Hazard ratios of stroke and secondary outcomes, apixaban versus rivaroxaban, intent to treat analyses. PS model accounts for age, gender, CHA2DS2 VASc score, year of treatment initiation and the following diagnoses and treatments in baseline: non-major bleeding events, anaemia, diabetes, hypertension, heart failure, osteoporosis/hip fracture, malignant neoplasm, acute kidney injury, chronic kidney disease, asthma/chronic obstructive pulmonary disease, dementia, aspirin, antiplatelets other than aspirin, warfarin, antianemic preparations, non-steroidal anti-inflammatory drugs (NSAIDs), opioids, selective serotonic reuptake inhibitors (SSRIs), antidepressants other than SSRIs, antiepileptics, antipsychotics, benzodiazepines, lipid lowering drugs, insulin, antihyperglycemics other than insulins, antihypertensives, antiarrhythmics, nitrates cardiac vasodilators, cardiac stimulants, gastrointestinal protective agents, bisphosphonates and other agents affecting bone structure, systemic corticosteroids, antineoplastics, systemic antibiotics, systemic antivirals, vaccines/immunoglobulins Patients were followed until occurrence of outcome, death, end of patient registration, or end of study period (December 2020). HdPS, high dimensional propensity score; IPTW, inverse probability of treatment weighting; PS, propensity score; SMR, standardised mortality ratio weighting.

In subgroup analyses, effects on stroke varied by concomitant aspirin use, history of warfarin use, and CHA2DS2 VASc score, though there was limited power to detect statistically significant differences (table 3). In HdPS-matched analyses of stroke and secondary outcomes, results were generally similar or trended toward lower outcome rates among patients with apixaban relative to PS-matched results (table 4, figure 2). Findings were also similar in post-hoc IPTW and SMR weighted analyses of primary and secondary outcomes (table 4, figure 2).

In ITT analysis of glaucoma as a negative control outcome, PS-matched and HdPS-matched rates of glaucoma were higher among patients with apixaban, though confidence intervals included the null (PS-matched: HR, 95% CI 1.22, 0.76 to 1.97; HdPS-matched: 1.48, 0.84 to 2.64).

Secondary comparison: apixaban versus other DOACs

After PS matching, 2276 patients with apixaban and 2276 patients with DOACs other than apixaban (rivaroxaban, edoxaban or dabigatran) were included (figure 1). Treatment groups were balanced after PS-matching, defined as ASD below 0.1 for all characteristics (table 2). Median follow-up time was longer in the apixaban group (median (IQR) 742 days [298, 1,259]) compared with the other DOACs group (681 days [296, 1170]) (online supplemental table 4). Similar rates of stroke were observed between groups (HR: 0.90; 95% CI 0.64 to 1.27; table 3).

Secondary comparison: rivaroxaban versus other DOACs

After PS matching, 1985 patients with rivaroxaban and 1985 patients with DOACs other than rivaroxaban (apixaban, edoxaban, dabigatran) were included (figure 1). Treatment groups were balanced after PS-matching, defined as ASD below 0.1 for all characteristics (table 2). Median follow-up time was shorter in the rivaroxaban group (median (IQR) 784 days [318, 1296]) compared with the DOACs other than rivaroxaban (828 days [343, 1399])(online supplemental table 4). There was no difference in rate of stroke between groups (HR: 0.96; 95% CI 0.67 to 1.36; table 3).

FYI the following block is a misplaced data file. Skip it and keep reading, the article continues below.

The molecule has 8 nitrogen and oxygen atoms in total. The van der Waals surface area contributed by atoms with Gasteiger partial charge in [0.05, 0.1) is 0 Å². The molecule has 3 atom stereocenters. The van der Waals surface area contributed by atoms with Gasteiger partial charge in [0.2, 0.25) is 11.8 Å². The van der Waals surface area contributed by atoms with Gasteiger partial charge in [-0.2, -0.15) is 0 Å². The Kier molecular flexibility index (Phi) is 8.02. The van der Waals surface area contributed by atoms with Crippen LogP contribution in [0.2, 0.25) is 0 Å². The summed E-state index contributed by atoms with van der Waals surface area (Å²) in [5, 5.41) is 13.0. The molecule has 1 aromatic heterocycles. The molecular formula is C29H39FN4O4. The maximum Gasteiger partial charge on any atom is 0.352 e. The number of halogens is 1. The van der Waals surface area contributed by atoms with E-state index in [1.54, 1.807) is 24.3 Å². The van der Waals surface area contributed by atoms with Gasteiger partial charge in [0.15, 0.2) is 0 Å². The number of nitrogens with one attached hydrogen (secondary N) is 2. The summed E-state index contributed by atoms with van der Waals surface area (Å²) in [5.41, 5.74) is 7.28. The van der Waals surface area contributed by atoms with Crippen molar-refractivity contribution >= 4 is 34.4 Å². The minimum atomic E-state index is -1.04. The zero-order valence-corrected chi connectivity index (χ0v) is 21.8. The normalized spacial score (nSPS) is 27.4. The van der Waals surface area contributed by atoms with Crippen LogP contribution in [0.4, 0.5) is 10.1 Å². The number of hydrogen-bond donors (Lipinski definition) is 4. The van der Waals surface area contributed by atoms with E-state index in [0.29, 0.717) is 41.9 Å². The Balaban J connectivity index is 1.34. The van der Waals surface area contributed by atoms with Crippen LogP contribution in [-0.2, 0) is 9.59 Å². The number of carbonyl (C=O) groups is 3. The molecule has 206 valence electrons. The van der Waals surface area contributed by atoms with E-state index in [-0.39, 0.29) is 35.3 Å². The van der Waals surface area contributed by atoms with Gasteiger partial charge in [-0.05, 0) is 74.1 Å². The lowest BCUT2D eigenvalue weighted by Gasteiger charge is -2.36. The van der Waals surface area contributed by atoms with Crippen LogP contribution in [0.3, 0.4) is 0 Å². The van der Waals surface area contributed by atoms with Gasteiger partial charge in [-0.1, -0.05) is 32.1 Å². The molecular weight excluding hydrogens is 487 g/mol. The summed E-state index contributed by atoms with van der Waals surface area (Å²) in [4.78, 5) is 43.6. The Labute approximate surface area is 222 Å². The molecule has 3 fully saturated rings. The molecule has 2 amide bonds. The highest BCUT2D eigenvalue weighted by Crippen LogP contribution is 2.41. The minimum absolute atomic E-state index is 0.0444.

Among patients with nonvalvular AFib, apixaban was as effective as rivaroxaban in reducing the rate of stroke, all-cause mortality, MI, TIA and AMS, and was safer in terms of major bleeding episodes. Because there was heterogeneity across prior study results, our results align with some but not all prior research. The Scottish, Danish, and French studies also found similar effectiveness between apixaban and rivaroxaban,13–15 while the US study found apixaban to be more effective.16 Our effectiveness findings are also consistent with the indirect comparison of apixaban and rivaroxaban in the NMA used in NICE’s 2021 clinical guidelines.5 Prior research has consistently found apixaban to be safer in terms of major bleeding.5 13 14 16 Some prior research found similar equivalencies with respect to all-cause mortality,5 14 while others have found increased risk of all-cause mortality for rivaroxaban compared with apixaban.13 16 In the secondary comparisons, the rate of stroke was similar between apixaban and other DOACs and rivaroxaban and other DOACs. These secondary comparisons offer an increase in referent group sample size with the inclusion of patients with edoxaban and dabigatran, noting that referent groups primarily comprised patients with rivaroxaban or apixaban. Apixaban and rivaroxaban were initiated more often than dabigatran and edoxaban, which is consistent with prescribing patterns in the UK30 and aligns with the selection of the primary and secondary comparisons in the study. Because dabigatran and edoxaban were seldom used and sample sizes were small, head-to-head comparisons including these DOACs were not performed.

While RCTs demonstrate that DOACs are non-inferior to warfarin for stroke prevention in patients with nonvalvular AFib,31–34 there is a lack of RCT head-to-head comparisons of individual DOACs. This uncertainty can make reimbursement, clinical decision-making and clinical guideline development challenging. NICE recently updated its AFib clinical guidelines,5 relying on a NMA and indirect comparisons of individual DOACs for evidence on their comparative effectiveness and safety. This study addresses a known evidence gap and adds to the clinical evidence base from RCTs and NMAs to directly compare DOACs for stroke prevention in patients with nonvalvular AFib in the UK. This additional evidence can help agencies like NICE contextualise the comparative effects of rivaroxaban and apixaban and inform its clinical decision-making.